This week in Las Vegas, Trade-A-Plane–the “shoestring operation” that Cosby Harrison and his wife, Margaret, began in Crossville, Tenn., 76 years ago–continues as general aviation’s popular shopping guide. Born on the Harrison kitchen table, Trade-A-Plane is now a multimedia operation employing 150 people. The fourth-generation family business has expanded beyond the three-issues-a-month yellow newspaper full of aircraft, parts and equipment listings to an online resource serving a variety of industries.
Visitors to Trade-A-Plane’s Booth (No. C10230) can examine its website and pick up a complimentary issue of the paper, currently listing nearly 1,000 turbine aircraft for sale plus thousands of products and services. Also offered is a commemorative book with a collection of front cover cartoons from earlier issues.
“For decades, Trade-A-Plane’s symbol, a turbine aircraft circling the globe, has been a steadfast representation of our mission,” said associate publisher Rachel Hill. Of the 650,000 online visits in August 2013, more 150,000 were from outside the U.S. “We offer the best of both worlds–print and online–to reach the most qualified active buyers all over the world,” she added. A recent Readex Research survey showed that 90 percent of Trade-A-Plane readers are aircraft owners and that 67 percent of those with business aviation connections call it their primary shopping tool.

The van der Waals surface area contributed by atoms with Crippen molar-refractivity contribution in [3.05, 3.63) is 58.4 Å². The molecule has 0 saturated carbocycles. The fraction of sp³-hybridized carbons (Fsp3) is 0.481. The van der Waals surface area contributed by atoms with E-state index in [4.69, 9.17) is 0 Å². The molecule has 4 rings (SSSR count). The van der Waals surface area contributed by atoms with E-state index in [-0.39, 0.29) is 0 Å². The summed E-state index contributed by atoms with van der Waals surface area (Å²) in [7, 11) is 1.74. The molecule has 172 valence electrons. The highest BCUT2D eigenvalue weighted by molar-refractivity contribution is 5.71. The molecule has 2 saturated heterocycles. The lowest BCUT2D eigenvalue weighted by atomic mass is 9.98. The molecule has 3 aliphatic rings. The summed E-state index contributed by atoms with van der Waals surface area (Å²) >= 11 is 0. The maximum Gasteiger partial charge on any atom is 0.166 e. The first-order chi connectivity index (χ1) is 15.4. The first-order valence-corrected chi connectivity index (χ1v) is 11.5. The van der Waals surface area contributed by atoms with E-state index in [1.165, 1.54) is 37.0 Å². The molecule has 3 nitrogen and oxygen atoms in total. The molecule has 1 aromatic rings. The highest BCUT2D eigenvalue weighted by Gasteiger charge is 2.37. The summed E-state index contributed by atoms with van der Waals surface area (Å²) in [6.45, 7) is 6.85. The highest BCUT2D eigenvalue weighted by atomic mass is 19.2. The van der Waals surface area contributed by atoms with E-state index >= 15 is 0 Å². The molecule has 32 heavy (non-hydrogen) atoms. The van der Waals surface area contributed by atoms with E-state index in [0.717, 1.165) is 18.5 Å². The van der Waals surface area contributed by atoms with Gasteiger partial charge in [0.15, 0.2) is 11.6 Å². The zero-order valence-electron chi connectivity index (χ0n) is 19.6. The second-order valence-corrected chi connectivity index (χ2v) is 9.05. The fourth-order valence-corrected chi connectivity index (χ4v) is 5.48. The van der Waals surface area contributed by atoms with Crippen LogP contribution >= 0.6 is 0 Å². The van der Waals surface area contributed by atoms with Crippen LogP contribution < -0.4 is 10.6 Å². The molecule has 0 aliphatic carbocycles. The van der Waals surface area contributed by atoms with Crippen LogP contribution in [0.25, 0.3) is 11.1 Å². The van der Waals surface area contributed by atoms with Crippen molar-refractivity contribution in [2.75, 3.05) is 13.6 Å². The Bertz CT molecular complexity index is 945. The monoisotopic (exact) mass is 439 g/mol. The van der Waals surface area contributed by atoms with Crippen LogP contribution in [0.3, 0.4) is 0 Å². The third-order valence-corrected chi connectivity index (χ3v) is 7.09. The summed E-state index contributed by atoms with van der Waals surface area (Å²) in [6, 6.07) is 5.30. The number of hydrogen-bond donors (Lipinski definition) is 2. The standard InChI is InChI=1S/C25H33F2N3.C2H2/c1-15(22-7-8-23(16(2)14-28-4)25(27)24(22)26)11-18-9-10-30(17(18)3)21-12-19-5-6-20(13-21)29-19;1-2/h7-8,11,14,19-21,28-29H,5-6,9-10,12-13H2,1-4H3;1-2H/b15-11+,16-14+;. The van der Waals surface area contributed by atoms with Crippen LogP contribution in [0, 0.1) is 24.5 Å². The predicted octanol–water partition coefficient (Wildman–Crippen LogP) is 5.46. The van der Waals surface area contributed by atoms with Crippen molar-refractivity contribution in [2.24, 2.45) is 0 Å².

The first Trade-A-Plane issue, mailed to 9,000 transport pilots on Oct. 5, 1937, contained 76 ads. It was tough times in 1937 to be starting anything. Nevertheless, Cosby Harrison pursued his unique concept of making the publication an editorial-free list of shopping opportunities.
Originally a single 11- by 14-inch broadsheet, Trade-A-Plane, almost from the beginning, has included amusing cartoons on the publication’s cover. Still published three times a month, the publication circulates approximately 1.7 million copies annually in the U.S. and in 130 other countries.
Besides Trade-A-Plane, the staff also produces similar papers for heavy construction (in English and Spanish), oil and gas, as well as trucking. It has continued to expand into electronic publishing with WeatherTAP.com, a subscription weather service, and other Internet products. A commercial printing division serves other clients throughout the U.S.
Trade-A-Plane employed 13 people in 1945. Today, its employees still handle all company operations internally, including sales, customer service, graphics, composition, printing, binding and mailing. An end-to-end operation, the aviation publication is produced in TAP Publishing’s own Crossville printing plant.